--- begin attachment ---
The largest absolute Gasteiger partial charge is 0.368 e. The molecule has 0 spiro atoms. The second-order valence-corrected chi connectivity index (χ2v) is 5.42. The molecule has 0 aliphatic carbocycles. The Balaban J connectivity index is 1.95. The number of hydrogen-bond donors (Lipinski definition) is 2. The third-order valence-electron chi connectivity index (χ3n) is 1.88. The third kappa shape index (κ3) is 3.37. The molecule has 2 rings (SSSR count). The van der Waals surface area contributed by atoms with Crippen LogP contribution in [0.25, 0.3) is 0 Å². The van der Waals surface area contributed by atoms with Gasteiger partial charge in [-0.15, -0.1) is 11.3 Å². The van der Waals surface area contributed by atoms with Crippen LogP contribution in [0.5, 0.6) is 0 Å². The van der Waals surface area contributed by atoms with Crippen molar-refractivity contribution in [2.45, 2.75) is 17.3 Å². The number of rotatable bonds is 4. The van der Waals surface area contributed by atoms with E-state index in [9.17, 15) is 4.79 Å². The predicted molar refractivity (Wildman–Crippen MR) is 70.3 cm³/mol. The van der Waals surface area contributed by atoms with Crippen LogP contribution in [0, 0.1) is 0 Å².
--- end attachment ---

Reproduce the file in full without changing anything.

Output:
The largest absolute Gasteiger partial charge is 0.368 e. The molecule has 0 spiro atoms. The second-order valence-corrected chi connectivity index (χ2v) is 5.42. The molecule has 0 aliphatic carbocycles. The Balaban J connectivity index is 1.95. The number of hydrogen-bond donors (Lipinski definition) is 2. The third-order valence-electron chi connectivity index (χ3n) is 1.88. The third kappa shape index (κ3) is 3.37. The molecule has 2 rings (SSSR count). The van der Waals surface area contributed by atoms with Crippen LogP contribution in [0.25, 0.3) is 0 Å². The van der Waals surface area contributed by atoms with Gasteiger partial charge in [-0.15, -0.1) is 11.3 Å². The van der Waals surface area contributed by atoms with Crippen LogP contribution in [0.5, 0.6) is 0 Å². The van der Waals surface area contributed by atoms with Crippen molar-refractivity contribution in [2.45, 2.75) is 17.3 Å². The number of rotatable bonds is 4. The van der Waals surface area contributed by atoms with E-state index in [9.17, 15) is 4.79 Å². The predicted molar refractivity (Wildman–Crippen MR) is 70.3 cm³/mol. The van der Waals surface area contributed by atoms with Crippen LogP contribution in [0, 0.1) is 0 Å².